Tell me if this sounds like you, too! I have perfected the art of trying to go from zero to 100 on a diet or exercise routine and I end up completely falling flat.
This time around I swore I wasn’t going to do that, and I’m really trying! I had a misstep this week, though, so I thought I’d share.
I’ve had a goal for a long, long time to be able to run a consecutive mile. No matter how much my fitness level seems to improve, my cardio is always lagging behind, so being able to run a mile is a really big thing for me.
After getting increasingly consistent with kickboxing and doing some casual jogging a few mornings before work, I was ready for the big test.
8 laps. 1 mile. No stopping.
I made it through lap two and I was already starting to slow down.
2/8. Uh oh!
I kept telling myself I’d get a second wind, so I went for 3.
Then I decided if I could do 3, I might as well just push through a 4th and say I did a half mile. So I did 4. After crossing the line for 4 I thought I could run for a little bit longer, so I set my sights on 6 laps. 3/4 of a mile on my first attempt is not something I was going to complain about!
So I wrapped up lap 5 and strove for the final 6th lap. I did 6 and I just kept running.
Lap 7: struggle city!
and finally – could I really do it??
Lap 8!: barely made it, but I did!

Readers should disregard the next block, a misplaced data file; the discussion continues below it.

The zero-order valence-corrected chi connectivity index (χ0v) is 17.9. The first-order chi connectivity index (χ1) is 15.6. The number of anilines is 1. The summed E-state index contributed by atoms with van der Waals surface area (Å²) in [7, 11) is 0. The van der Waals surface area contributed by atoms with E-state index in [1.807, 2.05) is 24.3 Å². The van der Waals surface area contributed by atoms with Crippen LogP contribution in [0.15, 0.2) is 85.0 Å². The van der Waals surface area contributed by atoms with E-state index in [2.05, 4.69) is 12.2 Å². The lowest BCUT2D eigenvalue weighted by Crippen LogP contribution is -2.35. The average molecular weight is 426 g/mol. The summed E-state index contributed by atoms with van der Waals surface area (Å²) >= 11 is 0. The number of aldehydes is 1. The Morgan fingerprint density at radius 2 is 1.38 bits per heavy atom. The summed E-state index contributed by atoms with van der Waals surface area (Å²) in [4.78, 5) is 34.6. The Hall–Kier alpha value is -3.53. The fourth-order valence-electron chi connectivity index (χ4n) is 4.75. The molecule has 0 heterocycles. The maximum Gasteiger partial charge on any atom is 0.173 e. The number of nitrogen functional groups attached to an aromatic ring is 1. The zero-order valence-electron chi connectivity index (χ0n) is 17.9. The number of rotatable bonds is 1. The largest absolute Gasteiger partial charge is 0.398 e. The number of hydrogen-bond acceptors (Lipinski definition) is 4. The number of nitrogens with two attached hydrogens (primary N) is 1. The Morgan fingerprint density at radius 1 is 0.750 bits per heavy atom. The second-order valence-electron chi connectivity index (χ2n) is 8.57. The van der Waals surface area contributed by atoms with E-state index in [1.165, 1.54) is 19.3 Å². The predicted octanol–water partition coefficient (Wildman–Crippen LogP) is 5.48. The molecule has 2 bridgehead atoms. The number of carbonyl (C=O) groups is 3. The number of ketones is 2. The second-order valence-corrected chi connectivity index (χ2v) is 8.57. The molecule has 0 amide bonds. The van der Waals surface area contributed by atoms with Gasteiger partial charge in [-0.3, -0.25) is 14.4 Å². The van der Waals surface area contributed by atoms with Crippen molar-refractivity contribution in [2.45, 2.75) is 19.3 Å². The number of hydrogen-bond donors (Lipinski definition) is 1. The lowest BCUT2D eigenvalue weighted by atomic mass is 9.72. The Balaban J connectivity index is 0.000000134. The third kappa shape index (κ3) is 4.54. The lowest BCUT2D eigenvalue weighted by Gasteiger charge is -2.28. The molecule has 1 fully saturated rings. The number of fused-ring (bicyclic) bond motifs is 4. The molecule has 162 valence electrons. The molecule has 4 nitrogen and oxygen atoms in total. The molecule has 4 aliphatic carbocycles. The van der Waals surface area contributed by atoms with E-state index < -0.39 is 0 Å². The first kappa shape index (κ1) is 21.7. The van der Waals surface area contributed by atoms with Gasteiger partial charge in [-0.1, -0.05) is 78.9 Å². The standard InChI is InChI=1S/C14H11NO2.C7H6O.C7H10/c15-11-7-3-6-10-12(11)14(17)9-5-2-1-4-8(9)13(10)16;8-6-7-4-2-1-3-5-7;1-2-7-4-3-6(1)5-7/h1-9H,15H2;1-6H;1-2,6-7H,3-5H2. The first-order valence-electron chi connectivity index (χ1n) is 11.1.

After my victorious mile I walked a lap and then jogged another half mile!
And then one more!
So all said and done, I jogged two miles. I have never been more proud of myself. I felt great after running and got all excited. I told myself I was going to wake up at 5:30am (UGH!) so I could do this every day!
Do you see where this story is headed?? 😀
The same. old. trap.
The next morning I woke up and decided to go for a run again. Like a total dummy I didn’t even stretch first – I went right for the track with my sights set on two miles!
To make a long story short, I really underestimated how sore I was. I made it one lap and was ready to lay down and stay there forever. I definitely cannot run a continuous mile two days in a row.
The biggest problem with trying to go from 0 to 100 is the aftermath from that exciting day one. I had to skip the gym for the next three days to recover! If I had just celebrated my victory of one continuous mile, I would have been able to go the next day and keep gradually building and improving. But now I’m at home. eating candy. not running.
Whatever your fitness goals are, take your time! Going from 0 to 5 and then 5 to 10 will get you a lot further than 0 to 100 just to reset back to 0 every time!